How to Do Hammer Curls — Benefits, Variations, and More

Hammer curls can build denser, stronger arms if you do them correctly. Here's our ultimate guide on nailing the hammer curl.

If there’s one unifying fact among strength athletes from different sports, it’s that’s they all appreciate (or at least have) a large pair of arms. Look up a picture of Shi Zhiyong — one of China’s most dominant weightlifters — elite powerlifter Taylor Atwood, and CrossFitter Tia-Clair Toomey-Orr, and you’ll notice they all own pretty impressive sleeve-huggers. Though these athletes all train for different feats of strength, bigger and stronger arms help them in their pursuits.

Strong biceps are more resilient to injury during heavy deadlifts. Biceps help a lifter pull the bar off of the floor during a clean & jerk. CrossFitters perform hundreds of pull-ups in competition sometimes, and the biceps are a vital muscle group in that exercise. The hammer curl offers a simple twist on the traditional dumbbell curl, fortifying an athlete’s grip strength and allowing for heavier weight to be lifted for more overall volume. Here’s how to do it. We can’t promise you’ll be an elite-level anything after learning the move, but we can almost guarantee some serious biceps gains.

How to Do the Hammer Curl

Below is a step-by-step guide on how to properly set up and perform the hammer curl. This guide covers the standard two-arm dumbbell hammer curl — a variation that allows you to line up the working arm with the resistance, increasing tension in the arms and reducing the risk of injury to the elbow and shoulder.

Step 1 — Grip the Dumbbells

Hammer Curl Step 1

Stand tall while holding a dumbbell in each hand. Keep your wrists tight, and squeeze your shoulder blades together so your shoulders lock into place — your biceps should be the only muscle engaged.

Coach’s Tip: If your goal is to strengthen your grip, increasing the overall grip diameter of the dumbbell — by using Fat Gripz — can help increase the muscular activity of your forearm muscles. (1) Due to the decrease in overall strength while using Fat Gripz, it’s recommended to perform additional training volume to target grip strength specifically.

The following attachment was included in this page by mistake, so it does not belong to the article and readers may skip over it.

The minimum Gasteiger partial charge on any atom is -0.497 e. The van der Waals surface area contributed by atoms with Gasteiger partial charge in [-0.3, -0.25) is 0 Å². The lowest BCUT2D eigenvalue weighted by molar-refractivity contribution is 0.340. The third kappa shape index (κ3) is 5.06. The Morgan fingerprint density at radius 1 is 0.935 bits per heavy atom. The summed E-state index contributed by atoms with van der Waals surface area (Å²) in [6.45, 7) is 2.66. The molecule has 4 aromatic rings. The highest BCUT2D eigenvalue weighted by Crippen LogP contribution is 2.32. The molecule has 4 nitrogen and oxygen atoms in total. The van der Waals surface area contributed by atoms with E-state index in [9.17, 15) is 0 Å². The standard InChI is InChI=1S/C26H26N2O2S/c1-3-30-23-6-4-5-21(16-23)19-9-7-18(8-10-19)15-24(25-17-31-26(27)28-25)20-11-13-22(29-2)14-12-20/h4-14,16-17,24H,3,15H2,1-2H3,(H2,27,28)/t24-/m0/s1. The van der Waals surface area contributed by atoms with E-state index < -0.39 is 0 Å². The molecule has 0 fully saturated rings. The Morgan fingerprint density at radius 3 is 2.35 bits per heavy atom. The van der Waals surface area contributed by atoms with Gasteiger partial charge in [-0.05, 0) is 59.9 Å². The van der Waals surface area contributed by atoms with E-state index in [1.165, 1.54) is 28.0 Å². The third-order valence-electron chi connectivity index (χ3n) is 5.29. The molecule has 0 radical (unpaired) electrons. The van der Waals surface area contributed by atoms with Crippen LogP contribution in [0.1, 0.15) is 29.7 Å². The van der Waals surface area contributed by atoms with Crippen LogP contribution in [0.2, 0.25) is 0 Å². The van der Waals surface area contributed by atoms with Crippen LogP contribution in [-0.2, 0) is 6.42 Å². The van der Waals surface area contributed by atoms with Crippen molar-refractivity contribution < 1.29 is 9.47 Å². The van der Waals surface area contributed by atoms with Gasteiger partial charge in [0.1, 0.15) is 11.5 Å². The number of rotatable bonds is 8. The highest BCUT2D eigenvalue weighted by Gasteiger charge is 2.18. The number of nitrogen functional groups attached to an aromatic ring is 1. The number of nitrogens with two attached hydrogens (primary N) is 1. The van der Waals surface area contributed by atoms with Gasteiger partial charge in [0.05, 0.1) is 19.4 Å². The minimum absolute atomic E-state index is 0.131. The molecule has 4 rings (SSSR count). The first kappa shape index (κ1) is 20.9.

Step 2 — Curl the Weights

Hammer Curl Step 2

With the shoulders set, squeeze the handles and maintain rigidity in the wrist — all you want to do is flex and extend your elbow. 

Don’t let the elbows swing too far forward or too far back. Otherwise, you risk losing tension in your biceps. The arc of the dumbbell should create almost a half-circle from the front of your hip to the front of your deltoid.

Lift the dumbbell above 90 degrees at the elbow where the thumb is at shoulder height. Once you have reached the top of the hammer curl, keep squeezing the biceps. Maintaining a controlled tempo throughout the rep can help improve exercise technique and increase the tension placed on the target muscle(s).

Coach’s Tip: You’ll feel the urge to lean back to swing the weight up. Don’t do this. If you have to swing the dumbbells, then your weights are too heavy. You won’t engage the biceps using momentum. Reduce the weight and use strict form.

Step 3 — Squeeze and Then Lower The Load

Hammer Curl Step 3

While keeping the elbow under the shoulder or slightly in front of the shoulder, return the dumbbells to the initial starting position under a slow and controlled tempo.

Coach’sTip: When lowering the weights, think of following the same arcing path you used when curling the dumbbell up to the top position.

Benefits of the Hammer Curl

Whether you’re a bodybuilder wanting to grow your arms, or a strength athlete wanting to increase your upper body strength and resistance to injury, the hammer curl affords many benefits to supplement your arm training.

Increased Bicep Size

The hammer curl has you curl with a neutral wrist, which is a sturdier position since it aligns with your elbow more naturally. This slight angle change increases activation of muscles like the brachialis, brachioradialis, and short head of the biceps brachii, further enhancing grip performance and muscle building potential of the arms. (2)